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Sounds like it could work as long as it doesn't collapse on itself. The only traffic cones I have seen are fairly "floppy" i.e. soft when you run over them with a car they bounce back into shape. The blue barrel I have my dust deputy installed on collapsed on me this morning. Turns out I had a clogged vacuum hose. I emptied it reversed the hoses and Blew it back into shape. Made a mess but was able to keep on working in no time.
 

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Suggest you reinforce it with chicken wire or wirescreen. We have done this onboard ship long time ago in installing blower filters to trap soots and carbon. The screen wires may not be available or expensive from your end but it can be replaced by plastic containers that are drilled with holes.
 

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The key to using a soft cone like that would be in thiniking inside the can rather than out. Putting the cone outside the can like a "dust deputy" means that the cone has to support the fittings and stand up to low pressure inside the cone with high pressure (normal air pressure) outside the cone. It is a recipe for collapse.

However, if the cone is actually inside the vaccum chamber, then the pressures are more or less the same … well except for a bit of bernoulli effect from the moving air in the cone. Consider putting the cone inside the can and using a taller can … so instead of putting it on top of a 5 gal bucket… consider a tall metal garbage can like are usually used in public bathrooms. Then the can supports all the weight of the hoses in and out, while the cone just does its job of funneling and spinning the air.
 

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Discussion Starter · #8 ·
Thanks Everybody, I think what I'm going to try, is to use a traffic cone as a mold and rap it in aluminum foil then fiberglass it really heavily, I think a 1/4 inch of fiberglass should be plenty strong enough and i should be able to do it for about 20.00 I think. Of course like alot of the things I've experimented with the only real advantage is to serve as a warning to others????!?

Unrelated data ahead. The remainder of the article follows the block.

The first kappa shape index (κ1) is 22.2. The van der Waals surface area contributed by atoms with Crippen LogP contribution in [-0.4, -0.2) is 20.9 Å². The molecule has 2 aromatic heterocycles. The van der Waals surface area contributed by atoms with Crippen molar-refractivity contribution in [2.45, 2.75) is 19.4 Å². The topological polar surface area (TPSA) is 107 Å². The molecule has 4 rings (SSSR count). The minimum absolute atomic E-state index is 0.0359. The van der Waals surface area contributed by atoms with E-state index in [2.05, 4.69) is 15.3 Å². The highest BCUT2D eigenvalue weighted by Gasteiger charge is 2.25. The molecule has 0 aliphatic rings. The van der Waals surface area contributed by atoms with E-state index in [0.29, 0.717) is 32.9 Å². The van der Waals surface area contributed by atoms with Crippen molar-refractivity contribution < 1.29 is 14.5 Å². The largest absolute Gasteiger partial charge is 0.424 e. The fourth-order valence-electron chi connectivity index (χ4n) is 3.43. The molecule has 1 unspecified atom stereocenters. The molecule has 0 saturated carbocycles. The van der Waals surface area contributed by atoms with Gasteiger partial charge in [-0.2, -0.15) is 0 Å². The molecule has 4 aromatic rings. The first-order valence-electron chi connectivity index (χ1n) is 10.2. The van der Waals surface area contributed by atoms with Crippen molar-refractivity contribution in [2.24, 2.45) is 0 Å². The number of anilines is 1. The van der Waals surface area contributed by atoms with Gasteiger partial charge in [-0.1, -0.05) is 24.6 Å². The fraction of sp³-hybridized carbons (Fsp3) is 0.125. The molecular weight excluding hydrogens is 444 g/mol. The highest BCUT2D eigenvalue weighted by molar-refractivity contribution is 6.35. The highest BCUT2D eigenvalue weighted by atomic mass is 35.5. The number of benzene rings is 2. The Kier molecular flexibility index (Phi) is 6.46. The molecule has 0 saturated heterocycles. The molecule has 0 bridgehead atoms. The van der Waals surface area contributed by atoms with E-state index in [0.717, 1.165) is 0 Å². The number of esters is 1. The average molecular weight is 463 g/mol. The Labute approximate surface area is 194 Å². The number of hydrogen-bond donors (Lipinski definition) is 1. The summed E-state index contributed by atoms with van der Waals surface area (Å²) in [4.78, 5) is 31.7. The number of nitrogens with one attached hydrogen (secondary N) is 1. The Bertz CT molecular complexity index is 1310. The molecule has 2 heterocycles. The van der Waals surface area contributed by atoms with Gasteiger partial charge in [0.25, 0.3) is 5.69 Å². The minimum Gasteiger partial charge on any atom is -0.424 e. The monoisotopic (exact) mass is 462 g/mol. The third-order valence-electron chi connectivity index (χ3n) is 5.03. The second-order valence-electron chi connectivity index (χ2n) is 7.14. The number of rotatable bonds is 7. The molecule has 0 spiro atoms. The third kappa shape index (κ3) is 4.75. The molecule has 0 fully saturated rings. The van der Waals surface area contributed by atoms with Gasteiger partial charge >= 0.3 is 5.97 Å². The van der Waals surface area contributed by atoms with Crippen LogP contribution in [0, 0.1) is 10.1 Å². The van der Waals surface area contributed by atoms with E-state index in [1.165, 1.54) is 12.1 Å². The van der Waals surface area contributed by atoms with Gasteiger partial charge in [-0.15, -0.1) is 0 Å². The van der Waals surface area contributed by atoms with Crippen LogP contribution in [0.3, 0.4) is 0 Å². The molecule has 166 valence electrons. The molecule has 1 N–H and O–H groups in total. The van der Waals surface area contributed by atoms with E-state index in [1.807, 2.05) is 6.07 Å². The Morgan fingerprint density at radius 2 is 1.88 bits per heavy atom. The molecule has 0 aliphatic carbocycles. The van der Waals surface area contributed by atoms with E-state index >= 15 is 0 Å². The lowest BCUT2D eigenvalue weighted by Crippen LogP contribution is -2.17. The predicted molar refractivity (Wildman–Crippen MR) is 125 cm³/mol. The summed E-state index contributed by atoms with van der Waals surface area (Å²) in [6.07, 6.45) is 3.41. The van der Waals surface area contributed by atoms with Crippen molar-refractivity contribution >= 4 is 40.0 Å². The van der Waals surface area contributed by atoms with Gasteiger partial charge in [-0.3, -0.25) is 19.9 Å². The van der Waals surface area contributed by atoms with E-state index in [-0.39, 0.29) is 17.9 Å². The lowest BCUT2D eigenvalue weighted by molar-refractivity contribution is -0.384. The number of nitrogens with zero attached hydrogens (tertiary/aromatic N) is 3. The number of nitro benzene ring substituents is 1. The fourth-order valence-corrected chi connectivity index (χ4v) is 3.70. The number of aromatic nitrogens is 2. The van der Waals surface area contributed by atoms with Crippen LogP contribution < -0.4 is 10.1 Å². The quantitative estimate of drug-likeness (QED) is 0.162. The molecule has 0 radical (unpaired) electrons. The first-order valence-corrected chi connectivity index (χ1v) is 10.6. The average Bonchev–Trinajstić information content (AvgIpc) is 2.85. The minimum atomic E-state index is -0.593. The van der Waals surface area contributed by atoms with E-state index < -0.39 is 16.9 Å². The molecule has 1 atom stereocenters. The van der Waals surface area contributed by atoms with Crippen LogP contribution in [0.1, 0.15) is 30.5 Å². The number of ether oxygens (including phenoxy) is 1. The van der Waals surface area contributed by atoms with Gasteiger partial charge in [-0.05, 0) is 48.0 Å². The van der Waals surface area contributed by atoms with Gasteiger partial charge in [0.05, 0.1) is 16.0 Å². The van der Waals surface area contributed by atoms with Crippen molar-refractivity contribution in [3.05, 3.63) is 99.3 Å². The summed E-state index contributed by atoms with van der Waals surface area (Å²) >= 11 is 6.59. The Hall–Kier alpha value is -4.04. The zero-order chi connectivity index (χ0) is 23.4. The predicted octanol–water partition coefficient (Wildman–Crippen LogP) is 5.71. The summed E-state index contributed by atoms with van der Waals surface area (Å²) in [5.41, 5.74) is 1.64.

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Not to be a downer, but isn't this an awful lot of work to avoid buying a Dust Deputy? It's only $60.

Getting good separation is more than just hanging any-shaped cone out there. The geometry is important, as well as the inflow point/angle. You're likely to invest a lot of time and more money than you expect into something that doesn't work all that well.
 

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I think it might be too flimsy. i used a tea pitcher for mine! haha if you look at my workshop pics you can see a photo of my seperator i built under my tablesaw. So yes, it can work but i think a road cone would be difficult to use
 

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Discussion Starter · #12 ·
WoodNerd, I and alot of my friends are DIYers and sometimes we succeed and sometimes we don't, but we always learn something and sometimes what we learn is that we would be better off buying a product and sometimes we learn that capitolism is just out to bilk us out of money!
 

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"Not to be a downer, but isn't this an awful lot of work to avoid buying a Dust Deputy? It's only $60."

Sometimes the point of a journey is not to arrive. Looks like he's got a couple of kids that will learn far more from seeing the invention take shape than they will from seeing him open his wallet.
 
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